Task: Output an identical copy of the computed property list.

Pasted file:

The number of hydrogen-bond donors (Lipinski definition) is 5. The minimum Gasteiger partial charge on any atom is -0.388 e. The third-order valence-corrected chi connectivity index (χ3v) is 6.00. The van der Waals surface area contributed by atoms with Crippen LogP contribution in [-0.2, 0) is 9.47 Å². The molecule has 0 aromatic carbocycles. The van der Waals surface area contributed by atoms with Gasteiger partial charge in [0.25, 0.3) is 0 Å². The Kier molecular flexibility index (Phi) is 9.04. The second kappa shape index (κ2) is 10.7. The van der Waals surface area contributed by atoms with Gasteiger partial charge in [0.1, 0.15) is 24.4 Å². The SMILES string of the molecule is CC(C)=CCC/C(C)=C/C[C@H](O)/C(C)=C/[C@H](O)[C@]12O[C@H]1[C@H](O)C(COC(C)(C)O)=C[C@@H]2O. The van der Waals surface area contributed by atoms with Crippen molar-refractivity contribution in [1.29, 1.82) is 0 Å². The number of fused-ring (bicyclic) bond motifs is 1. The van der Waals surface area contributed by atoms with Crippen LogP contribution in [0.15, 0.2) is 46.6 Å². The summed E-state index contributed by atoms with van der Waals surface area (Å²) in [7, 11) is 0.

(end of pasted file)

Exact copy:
The number of hydrogen-bond donors (Lipinski definition) is 5. The minimum Gasteiger partial charge on any atom is -0.388 e. The third-order valence-corrected chi connectivity index (χ3v) is 6.00. The van der Waals surface area contributed by atoms with Crippen LogP contribution in [-0.2, 0) is 9.47 Å². The molecule has 0 aromatic carbocycles. The van der Waals surface area contributed by atoms with Gasteiger partial charge in [0.25, 0.3) is 0 Å². The Kier molecular flexibility index (Phi) is 9.04. The second kappa shape index (κ2) is 10.7. The van der Waals surface area contributed by atoms with Gasteiger partial charge in [0.1, 0.15) is 24.4 Å². The SMILES string of the molecule is CC(C)=CCC/C(C)=C/C[C@H](O)/C(C)=C/[C@H](O)[C@]12O[C@H]1[C@H](O)C(COC(C)(C)O)=C[C@@H]2O. The van der Waals surface area contributed by atoms with Crippen molar-refractivity contribution in [1.29, 1.82) is 0 Å². The number of fused-ring (bicyclic) bond motifs is 1. The van der Waals surface area contributed by atoms with Crippen LogP contribution in [0.15, 0.2) is 46.6 Å². The summed E-state index contributed by atoms with van der Waals surface area (Å²) in [7, 11) is 0.